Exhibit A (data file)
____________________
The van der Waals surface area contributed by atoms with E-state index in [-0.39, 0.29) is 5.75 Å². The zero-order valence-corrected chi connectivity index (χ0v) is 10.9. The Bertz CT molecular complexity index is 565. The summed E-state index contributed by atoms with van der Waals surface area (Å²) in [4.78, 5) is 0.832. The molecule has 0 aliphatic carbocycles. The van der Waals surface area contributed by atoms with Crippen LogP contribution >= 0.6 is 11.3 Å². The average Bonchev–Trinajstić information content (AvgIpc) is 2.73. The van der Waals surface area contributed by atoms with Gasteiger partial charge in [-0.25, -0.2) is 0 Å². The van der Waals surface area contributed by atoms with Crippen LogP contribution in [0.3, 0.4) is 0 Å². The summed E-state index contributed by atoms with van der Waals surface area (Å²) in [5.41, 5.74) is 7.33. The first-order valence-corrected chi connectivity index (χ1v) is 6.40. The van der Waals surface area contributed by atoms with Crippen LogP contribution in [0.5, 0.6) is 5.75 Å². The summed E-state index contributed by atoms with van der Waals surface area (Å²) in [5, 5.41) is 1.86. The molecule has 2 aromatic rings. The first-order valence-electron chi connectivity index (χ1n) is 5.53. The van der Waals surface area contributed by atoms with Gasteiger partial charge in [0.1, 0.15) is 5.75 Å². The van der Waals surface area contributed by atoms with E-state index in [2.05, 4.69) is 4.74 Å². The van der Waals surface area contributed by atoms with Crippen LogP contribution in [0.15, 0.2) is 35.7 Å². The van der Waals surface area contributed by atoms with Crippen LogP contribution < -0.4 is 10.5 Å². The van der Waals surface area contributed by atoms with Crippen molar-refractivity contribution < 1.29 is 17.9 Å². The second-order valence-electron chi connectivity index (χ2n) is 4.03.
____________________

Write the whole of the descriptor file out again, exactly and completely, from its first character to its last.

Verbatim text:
The van der Waals surface area contributed by atoms with E-state index in [-0.39, 0.29) is 5.75 Å². The zero-order valence-corrected chi connectivity index (χ0v) is 10.9. The Bertz CT molecular complexity index is 565. The summed E-state index contributed by atoms with van der Waals surface area (Å²) in [4.78, 5) is 0.832. The molecule has 0 aliphatic carbocycles. The van der Waals surface area contributed by atoms with Crippen LogP contribution >= 0.6 is 11.3 Å². The average Bonchev–Trinajstić information content (AvgIpc) is 2.73. The van der Waals surface area contributed by atoms with Gasteiger partial charge in [-0.25, -0.2) is 0 Å². The van der Waals surface area contributed by atoms with Crippen LogP contribution in [0.3, 0.4) is 0 Å². The summed E-state index contributed by atoms with van der Waals surface area (Å²) in [5.41, 5.74) is 7.33. The first-order valence-corrected chi connectivity index (χ1v) is 6.40. The van der Waals surface area contributed by atoms with Crippen LogP contribution in [0.5, 0.6) is 5.75 Å². The summed E-state index contributed by atoms with van der Waals surface area (Å²) in [5, 5.41) is 1.86. The molecule has 2 aromatic rings. The first-order valence-electron chi connectivity index (χ1n) is 5.53. The van der Waals surface area contributed by atoms with Gasteiger partial charge in [0.1, 0.15) is 5.75 Å². The van der Waals surface area contributed by atoms with E-state index in [2.05, 4.69) is 4.74 Å². The van der Waals surface area contributed by atoms with Crippen LogP contribution in [0.15, 0.2) is 35.7 Å². The van der Waals surface area contributed by atoms with Crippen LogP contribution < -0.4 is 10.5 Å². The van der Waals surface area contributed by atoms with Crippen molar-refractivity contribution < 1.29 is 17.9 Å². The second-order valence-electron chi connectivity index (χ2n) is 4.03.